Behavioral/Social Attributes and Professionalism
Students must possess the psychological ability required for the full utilization of their intellectual abilities, for the exercise of good judgment, for the prompt completion of all responsibilities inherent to diagnosis and care of patients, and for the development of mature, sensitive, and effective relationships with patients. Students must be able to tolerate physically and mentally taxing workloads and function effectively under stress. They must be able to adapt to a changing environment, display flexibility and learn to function in the face of uncertainties inherent in the clinical problems of patients. As a component of their education, students must demonstrate ethical behavior.
Specifically, students must be able to:
- Attend and participate in classes for 30 or more hours per week during each academic semester. Classes consist of a combination of lecture, discussion, laboratory, and clinical activities.
- Use auditory, tactile, and visual senses to receive classroom instruction and to evaluate and treat patients.
- Read, write, speak, and understand English at a level consistent with successful course completion and development of positive patient-therapist relationships.
- Complete readings, assignments, and other activities outside of class hours.
- Apply critical thinking processes to their work in the classroom and the clinic.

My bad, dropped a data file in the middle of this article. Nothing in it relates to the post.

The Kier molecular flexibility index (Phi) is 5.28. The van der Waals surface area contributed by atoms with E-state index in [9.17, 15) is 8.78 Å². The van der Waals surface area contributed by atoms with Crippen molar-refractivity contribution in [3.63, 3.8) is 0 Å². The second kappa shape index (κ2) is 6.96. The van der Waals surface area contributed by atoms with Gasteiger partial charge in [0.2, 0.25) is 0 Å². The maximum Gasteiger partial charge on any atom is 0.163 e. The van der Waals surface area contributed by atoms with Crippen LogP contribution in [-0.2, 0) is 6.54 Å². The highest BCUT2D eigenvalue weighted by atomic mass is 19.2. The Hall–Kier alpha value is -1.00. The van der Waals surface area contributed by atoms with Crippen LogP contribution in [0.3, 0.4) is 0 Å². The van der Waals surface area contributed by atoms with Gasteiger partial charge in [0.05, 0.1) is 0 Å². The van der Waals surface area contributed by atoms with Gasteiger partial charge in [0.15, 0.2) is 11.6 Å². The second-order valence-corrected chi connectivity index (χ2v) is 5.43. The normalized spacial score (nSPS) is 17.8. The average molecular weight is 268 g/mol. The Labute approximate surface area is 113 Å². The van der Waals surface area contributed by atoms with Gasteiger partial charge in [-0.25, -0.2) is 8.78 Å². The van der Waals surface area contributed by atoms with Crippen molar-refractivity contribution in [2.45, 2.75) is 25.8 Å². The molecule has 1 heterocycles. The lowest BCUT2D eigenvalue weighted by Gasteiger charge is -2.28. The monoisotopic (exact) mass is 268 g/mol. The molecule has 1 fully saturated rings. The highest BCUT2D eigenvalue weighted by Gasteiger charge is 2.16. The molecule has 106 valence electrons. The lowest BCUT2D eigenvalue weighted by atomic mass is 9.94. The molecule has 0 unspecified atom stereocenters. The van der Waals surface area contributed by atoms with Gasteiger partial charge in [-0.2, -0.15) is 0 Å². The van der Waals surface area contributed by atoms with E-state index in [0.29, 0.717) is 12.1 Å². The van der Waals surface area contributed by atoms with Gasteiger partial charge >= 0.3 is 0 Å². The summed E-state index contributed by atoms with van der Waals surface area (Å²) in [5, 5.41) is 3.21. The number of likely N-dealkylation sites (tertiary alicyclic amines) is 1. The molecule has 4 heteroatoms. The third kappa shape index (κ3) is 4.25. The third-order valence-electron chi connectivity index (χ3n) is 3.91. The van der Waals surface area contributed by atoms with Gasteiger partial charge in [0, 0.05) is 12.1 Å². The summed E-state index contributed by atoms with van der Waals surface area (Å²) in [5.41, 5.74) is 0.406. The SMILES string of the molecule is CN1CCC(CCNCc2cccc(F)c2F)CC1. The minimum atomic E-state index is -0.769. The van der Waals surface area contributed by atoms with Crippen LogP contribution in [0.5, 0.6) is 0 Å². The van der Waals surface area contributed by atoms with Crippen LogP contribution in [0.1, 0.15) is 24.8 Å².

- Exercise sound judgment in class and in the clinic.
- Participate in clinical experiences which typically require students to be present 40 or more hours per week on a schedule that corresponds to the operating hours of the clinic.
- Gather decision-making pieces of information during patient assessment activities in class or in the clinical setting without the use of an intermediary (classmate, aide, etc.)
- Perform treatment activities in class or in the clinical setting by direct performance or by instruction and supervision of intermediaries.
- Sit for two to 10 hours daily, stand for one to two hours daily, and walk or travel for two hours daily
- Frequently lift weights less than 10 pounds and occasionally lift weights between 10 and 100 pounds.
- Occasionally carry up to 25 pounds while walking up to 50 feet.
- Frequently exert 75 pounds of push/pull forces to objects up to 50 feet and occasionally exert 150 pounds of push/pull forces for this distance.
- Frequently twist, bend and stoop.
- Occasionally squat, crawl, climb stools, reach above shoulder level, and kneel.
- Frequently move from place to place and position to position and must do so at a speed that permits safe handling of classmates and patients.
- Frequently stand and walk while providing support to a classmate simulating a disability or while supporting a patient with a disability.
- Occasionally climb stairs and rarely negotiate uneven terrain.
- Frequently use their hands repetitively with a simple grasp and frequently use a firm grasp and manual dexterity skills.
- Frequently coordinate verbal and manual activities with gross motor activities.